By becoming Man, he was capable of becoming the moft complete and engaging Pattern of Virtue to Man. The Example of the invifible God might feem too high, and too remote from our View. The Examples of Men were all, in one Refpect or another, faulty, and likely to mislead us. But our bleffed Saviour, by joining in his own Perfon Perfection with Humanity, gives us the most encouraging Invitation to endeavour at doing fo too, according to our Power. He was in all Points tempted like as we are, yet without Sin"; to leave us an Example, that we might follow his Steps". But in particular, by this Means he hath fet us the brightest Example of that excellent Virtue, Humility, that ever was, or could be; to this Intent, that the fame Mind might be in us, which was in him: who being in the Form of God, took upon him the Form of a Servant, and was made in the Likenefs of Men". Of mutual Love also he hath fet before us the most amiable Pattern, by this amazing Proof of his Love to Mankind. He, who was rich in all the Glories of God, became poor for our Sakes; that we, through his Poverty, might become rich in heavenly Bleffings. He, who was exempted from all Sufferings, fuffered every Thing terrible in Life and Death for our Good. Surely thefe are powerful Motives both to give up, and do, and undergo, whatever we are called to, for our Brethren ; and to love one another, as he hath loved us. His Refignation likewise, his Meekness, his Zeal, his Prudence, every one of his Virtues, (and his whole Character was compofed of Virtues,) are most useful Lessons, derived from his appearing in our Nature,

Phil. ii. 5, 6, 7.


u Heb. iv. 15. 2 Cor. viii. 9.

VI Pet. ii, 21. ? John xv. 12,

that in a very peculiar Manner command our Attention, and require our Imitation.

But further ftill; by becoming Man he had the Means of moft familiarly and beneficially inftructing Men, in every Point of Faith and Practice. The Word was made Flefh, and dwelt among us, full of Grace and Truth, and of bis Fulness have we all received. This Condefcenfion enabled him to accommodate his Manner of teaching to the Capacities and Difpofitions of his Difciples, to remove their Prejudices, infinuate Truth into their Minds gradually and thus gently training them up to the Kingdom of Heaven, lay fuch deep Foundations of his Church, as fhall never be moved.

By taking upon him our Nature, he was likewife capable of being a Sacrifice for our Sins; a Doctrine, which in its proper Place fhall be explained to you: Therefore, fince we are Partakers of Flesh and Blood, he also himself took Part of the fame, that, through Death, he might deftroy him, that had the Power of Death, that is, the Devil".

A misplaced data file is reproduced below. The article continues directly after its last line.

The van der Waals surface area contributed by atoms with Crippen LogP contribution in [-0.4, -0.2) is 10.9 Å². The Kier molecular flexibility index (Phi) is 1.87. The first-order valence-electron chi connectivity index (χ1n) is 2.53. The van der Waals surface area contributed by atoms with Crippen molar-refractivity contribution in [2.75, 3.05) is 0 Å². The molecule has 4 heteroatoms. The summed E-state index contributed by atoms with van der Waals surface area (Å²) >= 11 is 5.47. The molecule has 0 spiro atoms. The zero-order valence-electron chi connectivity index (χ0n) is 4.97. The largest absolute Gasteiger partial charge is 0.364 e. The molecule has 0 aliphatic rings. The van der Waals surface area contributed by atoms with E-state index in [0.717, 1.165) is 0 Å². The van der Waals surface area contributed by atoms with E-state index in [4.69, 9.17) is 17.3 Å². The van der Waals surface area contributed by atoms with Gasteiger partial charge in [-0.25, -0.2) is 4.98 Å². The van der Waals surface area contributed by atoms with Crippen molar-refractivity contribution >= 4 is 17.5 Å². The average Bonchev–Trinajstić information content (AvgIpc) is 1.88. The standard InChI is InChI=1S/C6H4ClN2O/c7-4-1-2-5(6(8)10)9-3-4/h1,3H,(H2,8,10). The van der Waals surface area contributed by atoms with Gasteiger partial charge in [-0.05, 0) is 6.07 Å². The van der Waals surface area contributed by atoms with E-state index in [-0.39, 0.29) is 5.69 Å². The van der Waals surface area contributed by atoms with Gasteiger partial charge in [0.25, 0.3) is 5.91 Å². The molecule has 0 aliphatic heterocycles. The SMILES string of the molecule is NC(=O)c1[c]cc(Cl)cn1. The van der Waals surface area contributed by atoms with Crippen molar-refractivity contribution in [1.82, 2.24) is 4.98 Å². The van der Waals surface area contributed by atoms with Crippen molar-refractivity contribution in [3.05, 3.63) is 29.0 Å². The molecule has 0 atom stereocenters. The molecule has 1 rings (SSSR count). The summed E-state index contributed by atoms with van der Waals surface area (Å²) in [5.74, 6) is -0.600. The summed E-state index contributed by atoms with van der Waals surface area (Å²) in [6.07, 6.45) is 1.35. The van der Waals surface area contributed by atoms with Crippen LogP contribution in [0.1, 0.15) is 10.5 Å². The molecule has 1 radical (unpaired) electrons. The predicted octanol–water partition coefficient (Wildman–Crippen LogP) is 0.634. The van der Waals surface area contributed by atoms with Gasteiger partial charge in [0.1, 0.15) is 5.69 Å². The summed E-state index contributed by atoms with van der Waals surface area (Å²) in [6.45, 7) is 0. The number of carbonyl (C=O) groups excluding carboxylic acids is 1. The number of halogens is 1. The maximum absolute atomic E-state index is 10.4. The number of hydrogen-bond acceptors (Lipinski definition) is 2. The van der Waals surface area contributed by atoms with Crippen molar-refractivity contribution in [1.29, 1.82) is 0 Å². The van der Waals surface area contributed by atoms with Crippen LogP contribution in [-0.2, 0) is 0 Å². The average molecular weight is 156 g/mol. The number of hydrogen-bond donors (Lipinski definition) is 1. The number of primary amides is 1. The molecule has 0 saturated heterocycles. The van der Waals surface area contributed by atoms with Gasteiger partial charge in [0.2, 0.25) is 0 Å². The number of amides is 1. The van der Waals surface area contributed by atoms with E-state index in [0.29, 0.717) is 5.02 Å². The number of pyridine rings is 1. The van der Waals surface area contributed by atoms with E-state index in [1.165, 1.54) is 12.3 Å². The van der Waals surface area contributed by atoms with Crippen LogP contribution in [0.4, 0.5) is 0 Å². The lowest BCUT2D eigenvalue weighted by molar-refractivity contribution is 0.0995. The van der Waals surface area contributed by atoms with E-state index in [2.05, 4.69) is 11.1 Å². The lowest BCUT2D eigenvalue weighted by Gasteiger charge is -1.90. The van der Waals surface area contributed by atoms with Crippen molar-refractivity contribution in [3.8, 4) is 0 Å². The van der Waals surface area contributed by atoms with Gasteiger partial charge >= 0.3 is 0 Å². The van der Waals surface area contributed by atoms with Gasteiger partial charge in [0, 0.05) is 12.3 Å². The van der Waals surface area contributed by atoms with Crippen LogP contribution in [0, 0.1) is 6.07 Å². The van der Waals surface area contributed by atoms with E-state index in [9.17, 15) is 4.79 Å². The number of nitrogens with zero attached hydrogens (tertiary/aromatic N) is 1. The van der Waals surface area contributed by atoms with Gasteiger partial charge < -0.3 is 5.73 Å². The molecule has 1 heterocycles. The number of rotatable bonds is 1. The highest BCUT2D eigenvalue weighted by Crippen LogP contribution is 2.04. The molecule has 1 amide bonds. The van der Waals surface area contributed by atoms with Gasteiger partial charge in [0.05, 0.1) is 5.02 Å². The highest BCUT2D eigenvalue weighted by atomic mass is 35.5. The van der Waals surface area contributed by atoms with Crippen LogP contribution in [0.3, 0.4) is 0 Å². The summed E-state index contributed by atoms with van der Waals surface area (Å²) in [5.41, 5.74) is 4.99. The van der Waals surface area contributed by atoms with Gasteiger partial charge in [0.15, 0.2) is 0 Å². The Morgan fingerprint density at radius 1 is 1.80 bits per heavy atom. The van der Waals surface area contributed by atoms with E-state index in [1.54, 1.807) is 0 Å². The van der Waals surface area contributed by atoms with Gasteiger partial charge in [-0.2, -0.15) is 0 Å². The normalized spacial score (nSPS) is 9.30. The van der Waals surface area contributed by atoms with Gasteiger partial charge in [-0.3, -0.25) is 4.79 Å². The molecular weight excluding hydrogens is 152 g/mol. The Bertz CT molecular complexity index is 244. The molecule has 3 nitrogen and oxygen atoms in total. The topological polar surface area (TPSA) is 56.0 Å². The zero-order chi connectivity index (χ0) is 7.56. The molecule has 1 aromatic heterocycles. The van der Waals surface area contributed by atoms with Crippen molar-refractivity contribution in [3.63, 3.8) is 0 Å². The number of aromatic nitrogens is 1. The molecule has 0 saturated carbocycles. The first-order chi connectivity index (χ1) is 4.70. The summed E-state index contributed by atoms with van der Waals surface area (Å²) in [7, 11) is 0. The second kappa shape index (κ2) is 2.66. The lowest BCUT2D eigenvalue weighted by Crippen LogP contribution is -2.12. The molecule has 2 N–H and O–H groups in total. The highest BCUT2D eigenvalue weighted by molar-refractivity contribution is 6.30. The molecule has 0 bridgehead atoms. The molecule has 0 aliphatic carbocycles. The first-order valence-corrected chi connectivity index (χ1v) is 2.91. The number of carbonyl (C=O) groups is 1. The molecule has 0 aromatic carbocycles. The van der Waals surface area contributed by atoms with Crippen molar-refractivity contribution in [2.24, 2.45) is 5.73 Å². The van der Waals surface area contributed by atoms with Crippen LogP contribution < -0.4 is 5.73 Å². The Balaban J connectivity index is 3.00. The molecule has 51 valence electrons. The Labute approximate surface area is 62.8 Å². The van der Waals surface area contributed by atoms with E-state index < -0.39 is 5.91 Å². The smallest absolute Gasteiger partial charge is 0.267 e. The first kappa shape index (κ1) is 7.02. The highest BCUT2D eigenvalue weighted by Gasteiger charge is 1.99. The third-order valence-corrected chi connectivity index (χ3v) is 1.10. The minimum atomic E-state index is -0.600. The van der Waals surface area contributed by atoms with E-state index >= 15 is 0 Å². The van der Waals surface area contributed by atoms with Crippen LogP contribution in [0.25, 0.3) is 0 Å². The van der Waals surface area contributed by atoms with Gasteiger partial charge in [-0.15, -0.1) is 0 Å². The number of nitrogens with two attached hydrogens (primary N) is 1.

And there was another Benefit, confequent to his fuffering in our Nature, viz. his rifing again in it; and thus giving us the fulleft Certainty of our own Refurrection to eternal Life.

Even while he fits at the right Hand of the Father, interceding for his Church, and ruling over it, his being Man both makes him a proper Perfon to represent Men, and offer up their Devotions: and affords us the moft fenfible Affurance of his knowing the Wants, and being touched with the Neceffities, of the Nature in which he shares. Wherefore in all Things it behoved him, fays the Apostle, to be made like unto his Brethren, that he might be a merciful and faithful high Prieft in Things pertaining unto God. For, in that he himself bath fuffered, being tempted, he is able to fuccour them that are tempted. Seeing then that we have not a high Priest, that cannot be touched with the Feeling of our Infirmities: but one, who was


Heb.ii. 14.

2 John i, 14, 16,

Heb. ii. 17, 18.


in all Points tempted, like as we are: we may come boldly to the Throne of Grace, in Confidence of obtaining Mercy, and finding Grace to help, in Time of Need". And fince, laftly, we have a Judge appointed us, who hath experienced whereof we are made; we may be in the utmost Degree certain, that his Judgment will be according to Equity that on the one Hand, all due Allowances will be made to us; and, on the other, no undue ones must be expected by us, in that Day, when God will judge the World in Righteousness by that Man, whom he hath ordained; and to whom he hath given Authority to execute Judgment, because he is the Son of Man©.

Heb. iv. 14, 15, 16.

dActs xvii. 31.


John v. 27.





Article IV. Suffered under Pontius Pilate, was crucified, dead and buried; be defcended into Hell.

after the

the Creed goes on to the Mention of his Sufferings: for indeed his whole State on Earth was a fuffering State. By condefcending to be made in the Likeness of Man, he expofed himself to all the Neceffities, Infirmities, and Pains, to which Men are naturally fubject. Befides this, he underwent the many Inconveniences of a low and unfettled Condition. And, which was yet much heavier, though his whole Life was spent in doing Good, yet was it fpent alfo in bearing Troubles and Uneafineffes from all around him.

The Prejudices and Mifapprehenfions of his Kindred and Difciples were no fmall Trial. But the Perverseness Phil. ii. 7. b Acts x. 38.